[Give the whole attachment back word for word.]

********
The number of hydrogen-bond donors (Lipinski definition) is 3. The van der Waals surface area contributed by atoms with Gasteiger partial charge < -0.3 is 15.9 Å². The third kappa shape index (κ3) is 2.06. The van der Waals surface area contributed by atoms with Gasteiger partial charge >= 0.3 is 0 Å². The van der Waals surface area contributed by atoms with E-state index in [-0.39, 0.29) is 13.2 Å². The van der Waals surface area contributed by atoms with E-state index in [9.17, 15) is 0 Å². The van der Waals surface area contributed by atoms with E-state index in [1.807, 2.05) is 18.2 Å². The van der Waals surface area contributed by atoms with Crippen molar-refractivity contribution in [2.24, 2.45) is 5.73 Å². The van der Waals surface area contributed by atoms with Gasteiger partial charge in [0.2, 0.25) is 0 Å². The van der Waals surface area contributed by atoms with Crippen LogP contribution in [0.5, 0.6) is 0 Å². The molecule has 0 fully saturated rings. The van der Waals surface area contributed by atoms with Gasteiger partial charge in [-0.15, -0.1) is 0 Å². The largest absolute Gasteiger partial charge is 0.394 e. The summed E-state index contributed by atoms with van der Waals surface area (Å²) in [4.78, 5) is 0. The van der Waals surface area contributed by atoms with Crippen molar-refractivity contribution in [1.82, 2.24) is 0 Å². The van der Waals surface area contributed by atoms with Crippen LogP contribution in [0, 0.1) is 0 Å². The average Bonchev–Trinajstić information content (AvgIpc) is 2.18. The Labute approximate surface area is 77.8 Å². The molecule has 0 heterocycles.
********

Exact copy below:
The number of hydrogen-bond donors (Lipinski definition) is 3. The van der Waals surface area contributed by atoms with Gasteiger partial charge < -0.3 is 15.9 Å². The third kappa shape index (κ3) is 2.06. The van der Waals surface area contributed by atoms with Gasteiger partial charge >= 0.3 is 0 Å². The van der Waals surface area contributed by atoms with E-state index in [-0.39, 0.29) is 13.2 Å². The van der Waals surface area contributed by atoms with E-state index in [9.17, 15) is 0 Å². The van der Waals surface area contributed by atoms with E-state index in [1.807, 2.05) is 18.2 Å². The van der Waals surface area contributed by atoms with Crippen molar-refractivity contribution in [2.24, 2.45) is 5.73 Å². The van der Waals surface area contributed by atoms with Gasteiger partial charge in [0.2, 0.25) is 0 Å². The van der Waals surface area contributed by atoms with Crippen LogP contribution in [0.5, 0.6) is 0 Å². The molecule has 0 fully saturated rings. The van der Waals surface area contributed by atoms with Gasteiger partial charge in [-0.15, -0.1) is 0 Å². The largest absolute Gasteiger partial charge is 0.394 e. The summed E-state index contributed by atoms with van der Waals surface area (Å²) in [4.78, 5) is 0. The van der Waals surface area contributed by atoms with Crippen molar-refractivity contribution in [1.82, 2.24) is 0 Å². The van der Waals surface area contributed by atoms with Crippen LogP contribution in [0, 0.1) is 0 Å². The average Bonchev–Trinajstić information content (AvgIpc) is 2.18. The Labute approximate surface area is 77.8 Å². The molecule has 0 heterocycles.